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The Practice of Forgiveness, Pt 2
When we nurse grudges, the person clinging to a resentment often pays a high price in anxiety, hostility, perhaps depression. What follows from that for many people, says Robin Casarjian of the Lionheart Foundation, are health-related symptoms.  “And it stops you,” she says, ‘from really being able to be fully present to yourself, and to […]
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Aging in Community, pt. 2: Participants
Within a decade, America will be looking different. In addition to other demographic changes, 70 million Baby Boomers are now entering their retirement years. For the first time in our history, there will be more older adults than children. This huge societal change will affect how families provide eldercare, how older Americans access transportation, and […]
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The Practice of Forgiveness, Pt 1
Author and prison therapist Robin Casarjian reframes the act of forgiveness not to condone hurtful behavior, but as a shift in perception that allows us not to take someone’s else’s misconduct so personally. Casarjian has spent decades teaching forgiveness. Drawing on her own experience of having been abused — and learning how to move on […]
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Aging in Community, pt. 1: Connecting to Community
Within a decade, America will be looking different. In addition to other demographic changes, 70 million Baby Boomers are now entering their retirement years. For the first time in our history, there will be more older adults than children. This huge societal change will affect how families provide eldercare, how older Americans access transportation, and […]
Listen: podcast - audio/mpeg

Judicial Independence, pt. 4: Term Limits
The Constitution specifies that once federal judges are nominated by the president and confirmed by the Senate, they can hold their office “during good behavior,” in other words for life — unless they’ve misbehaved, that is. But the average American today lives a lot longer today than in 1789, when President George Washington signed the […]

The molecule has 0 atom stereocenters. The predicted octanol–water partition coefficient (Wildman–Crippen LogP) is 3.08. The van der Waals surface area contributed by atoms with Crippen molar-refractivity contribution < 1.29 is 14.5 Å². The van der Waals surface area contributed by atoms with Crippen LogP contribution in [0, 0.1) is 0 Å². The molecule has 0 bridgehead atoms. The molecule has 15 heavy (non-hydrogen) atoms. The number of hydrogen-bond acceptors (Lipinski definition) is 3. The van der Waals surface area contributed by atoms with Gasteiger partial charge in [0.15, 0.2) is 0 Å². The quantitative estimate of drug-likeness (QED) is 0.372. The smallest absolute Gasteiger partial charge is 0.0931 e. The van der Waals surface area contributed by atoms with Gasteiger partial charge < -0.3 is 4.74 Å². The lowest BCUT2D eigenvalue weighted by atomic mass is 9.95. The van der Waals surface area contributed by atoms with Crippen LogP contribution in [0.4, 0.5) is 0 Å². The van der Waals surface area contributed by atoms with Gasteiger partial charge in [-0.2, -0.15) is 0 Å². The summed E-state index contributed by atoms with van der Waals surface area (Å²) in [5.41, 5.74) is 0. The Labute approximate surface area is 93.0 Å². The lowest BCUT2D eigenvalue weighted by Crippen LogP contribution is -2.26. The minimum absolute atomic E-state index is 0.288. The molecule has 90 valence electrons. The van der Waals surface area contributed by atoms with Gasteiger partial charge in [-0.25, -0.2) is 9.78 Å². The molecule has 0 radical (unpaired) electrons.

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Judicial Independence, pt. 3: Expanding the Court
The Republican party has not won the majority of votes in six of the last seven presidential elections. And yet vacancies on the Supreme Court have allowed Republican presidents to appoint six of the last ten justices. Does this skew the Court in a way that’s out of step with public opinion? Here we explore […]
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Judicial Independence, pt. 2: Politicians In Robes?
Have our courts – intended by America’s founders to be an independent arbiter of justice – turned into another political battlefield? Are today’s judges mere “politicians in robes”? This public radio documentary series looks at crucial flashpoints in recent decades. In this divisive climate, will the frequency of 5-4 decisions by the Supreme Court increase, as […]
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Judicial Independence, pt. 1: Our Divided Court
Have our courts – intended by America’s founders to be an independent arbiter of justice – turned into another political battlefield? Are today’s judges mere “politicians in robes”? This public radio documentary series looks at crucial flashpoints in recent decades. Because federal judges are nominated by the president and confirmed the U.S. Senate, inevitably the process […]
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The Worry Solution with Martin Rossman
Bay Area physician and Univ. of California medical professor Martin Rossman, author of “The Worry Solution”, describes ways to distinguish between what we can change and what we must learn to accept.
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Safe Place in a War Zone
Rev. Chris Antal, a Unitarian Universalist minister in the town of Rock Tavern, New York, was drawn to service in response to the attacks of 9/11. He entered military chaplaincy partially as a way to help soldiers who are prone to harming themselves in the wake of war. He also wanted to bring a “liberal voice into a very conservative chaplaincy,” consistent with the commitment of his tradition of acceptance for people representing different faiths and sexual orientation backgrounds.
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Interfaith Understanding on Campus
This episode of ‘Humankind on Public Radio’ is part of a special series, ‘The Spiritual Care Podcast’. For more episodes exploring the role of spiritual caregivers helping those in need, look for ‘The Spiritual Care Podcast’ on your preferred podcast platform. We hear from chaplains and students on a college campus (Vanderbilt University in Nashville, […]
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Jailhouse Chaplains